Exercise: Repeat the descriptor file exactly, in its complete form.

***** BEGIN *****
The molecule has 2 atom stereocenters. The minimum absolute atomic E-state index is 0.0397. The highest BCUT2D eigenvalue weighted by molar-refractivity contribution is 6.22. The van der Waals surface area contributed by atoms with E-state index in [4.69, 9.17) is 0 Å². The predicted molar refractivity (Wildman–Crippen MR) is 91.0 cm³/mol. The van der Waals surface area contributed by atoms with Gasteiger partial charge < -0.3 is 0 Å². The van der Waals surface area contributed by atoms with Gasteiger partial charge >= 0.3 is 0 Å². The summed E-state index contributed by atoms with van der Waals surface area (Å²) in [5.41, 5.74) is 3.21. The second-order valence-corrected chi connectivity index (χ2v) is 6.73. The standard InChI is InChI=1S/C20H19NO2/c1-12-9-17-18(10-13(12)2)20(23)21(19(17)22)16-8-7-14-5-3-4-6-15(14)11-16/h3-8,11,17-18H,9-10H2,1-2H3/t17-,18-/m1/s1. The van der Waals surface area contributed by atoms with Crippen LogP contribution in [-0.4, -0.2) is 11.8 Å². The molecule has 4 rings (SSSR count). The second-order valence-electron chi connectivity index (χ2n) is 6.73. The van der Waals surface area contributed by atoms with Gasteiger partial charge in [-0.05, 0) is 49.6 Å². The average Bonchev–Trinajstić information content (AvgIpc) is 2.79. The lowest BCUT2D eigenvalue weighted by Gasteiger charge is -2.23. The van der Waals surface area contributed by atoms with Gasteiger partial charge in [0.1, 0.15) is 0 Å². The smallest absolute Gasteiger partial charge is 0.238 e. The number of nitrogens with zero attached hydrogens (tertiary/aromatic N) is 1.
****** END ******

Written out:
The molecule has 2 atom stereocenters. The minimum absolute atomic E-state index is 0.0397. The highest BCUT2D eigenvalue weighted by molar-refractivity contribution is 6.22. The van der Waals surface area contributed by atoms with E-state index in [4.69, 9.17) is 0 Å². The predicted molar refractivity (Wildman–Crippen MR) is 91.0 cm³/mol. The van der Waals surface area contributed by atoms with Gasteiger partial charge < -0.3 is 0 Å². The van der Waals surface area contributed by atoms with Gasteiger partial charge >= 0.3 is 0 Å². The summed E-state index contributed by atoms with van der Waals surface area (Å²) in [5.41, 5.74) is 3.21. The second-order valence-corrected chi connectivity index (χ2v) is 6.73. The standard InChI is InChI=1S/C20H19NO2/c1-12-9-17-18(10-13(12)2)20(23)21(19(17)22)16-8-7-14-5-3-4-6-15(14)11-16/h3-8,11,17-18H,9-10H2,1-2H3/t17-,18-/m1/s1. The van der Waals surface area contributed by atoms with Crippen LogP contribution in [-0.4, -0.2) is 11.8 Å². The molecule has 4 rings (SSSR count). The second-order valence-electron chi connectivity index (χ2n) is 6.73. The van der Waals surface area contributed by atoms with Gasteiger partial charge in [-0.05, 0) is 49.6 Å². The average Bonchev–Trinajstić information content (AvgIpc) is 2.79. The lowest BCUT2D eigenvalue weighted by Gasteiger charge is -2.23. The van der Waals surface area contributed by atoms with Gasteiger partial charge in [0.1, 0.15) is 0 Å². The smallest absolute Gasteiger partial charge is 0.238 e. The number of nitrogens with zero attached hydrogens (tertiary/aromatic N) is 1.